I’ve just finished reading an essay by Robert Miles, published in Novel: A Forum on Fiction 34.2 (Spring 2001), titled “What is a Romantic Novel?” It’s an interesting essay; Miles investigates the “embarassment” with which he says the Romantic novel has always been viewed as a result of the institutionalization of Romanticism. He identifies what he terms the “hermeneutic paradigm” as part of this institutionalization and describes this paradigm as one focused primarily on the transcendental aspect of Romanticism–and thus on Romantic poetry. Miles writes, “The hermeneutic paradigm the Kantian narrative was designed to protect can best be put in terms of transcendentalism. To the Romantic poet, as Romantic hero, there falls the task of peering into the life of things in order to spy out the noumenal presence that ultimately binds together subject and object, words and things, the material world and its underlying meaning, a transcendental glimpse capable of rebuilding the ruins of history” (184).
Thus Miles says the problem in defining the Romantic novel is actually a problem of defining Romanticism itself: “‘What is a Romantic novel?’ is a version of another, equally problematic question: what is Romanticism?” (184). Transcendentalism as a defining characteristic of Romanticism will of course lead to definitions of Romanticism that privilege poetry: “The centrality of the hermeneutic paradigm in the construction of Romanticism adversely affected the reception of the Romantic novel, as even the subjectively driven Romantic novel…with its residual attachments to narrative, community, and realism, is at a disadvantage in comparison with poetry when it comes to giving literary form to the drama of fleeting transcendental insights” (185). Miles goes on to suggest that Romantic poetry and the Romantic novel actually have more in common than has been hitherto suggested. He argues that the basis for the Romantic novel is its “historic mission of articulating ideology, as ideology. Of course, all works are ideological, as everything else is too. My proposition, rather, is that a significant difference of a subset of Romantic-era novels is their striving toward not ideological representation, but representations of ideology as ‘ideology.’ I am not saying that the Romantic novel does this, and the Romantic poem does not. On the contrary, I am arguing that this is an important affinity between the two” (186).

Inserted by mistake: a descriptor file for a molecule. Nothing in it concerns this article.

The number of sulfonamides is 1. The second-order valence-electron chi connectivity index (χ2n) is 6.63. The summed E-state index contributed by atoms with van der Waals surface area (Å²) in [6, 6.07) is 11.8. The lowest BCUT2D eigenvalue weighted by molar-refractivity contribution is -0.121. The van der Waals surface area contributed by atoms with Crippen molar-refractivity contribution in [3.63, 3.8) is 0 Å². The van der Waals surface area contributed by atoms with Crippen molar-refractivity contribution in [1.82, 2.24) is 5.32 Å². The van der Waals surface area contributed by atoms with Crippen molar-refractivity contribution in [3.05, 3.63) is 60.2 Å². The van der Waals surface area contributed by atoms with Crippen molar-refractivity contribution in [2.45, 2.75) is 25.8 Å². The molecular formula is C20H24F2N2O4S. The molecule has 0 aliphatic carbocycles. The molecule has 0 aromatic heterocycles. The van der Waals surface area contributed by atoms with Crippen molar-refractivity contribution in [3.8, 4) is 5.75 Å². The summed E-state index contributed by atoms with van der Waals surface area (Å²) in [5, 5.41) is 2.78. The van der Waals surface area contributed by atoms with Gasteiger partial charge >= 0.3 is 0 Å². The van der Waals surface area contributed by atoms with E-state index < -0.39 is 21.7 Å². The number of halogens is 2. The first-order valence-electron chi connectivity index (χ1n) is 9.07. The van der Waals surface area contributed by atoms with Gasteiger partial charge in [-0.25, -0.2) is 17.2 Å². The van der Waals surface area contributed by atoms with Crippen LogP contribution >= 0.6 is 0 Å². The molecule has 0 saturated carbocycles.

Using this idea as the basis for his definition, Miles goes on to identify several characteristics of the Romantic novel: it is, he writes, preoccupied with questions about family origin, a feature that he finds to be drawn from Shakespeare’s romances; it makes extensive use of theatricality as characters whose family origin is unknown struggle with questions about their identities and thus take on a variety of “roles,” usually linked to a particular nationality; and it employs a self-conscious rejection of the novel in favor of the romance, which, Miles suggests, allows writers to explore positions outside history and probability. It is in these novels, according to Miles, that we can first see an awareness of ideology as ideology in the modern sense.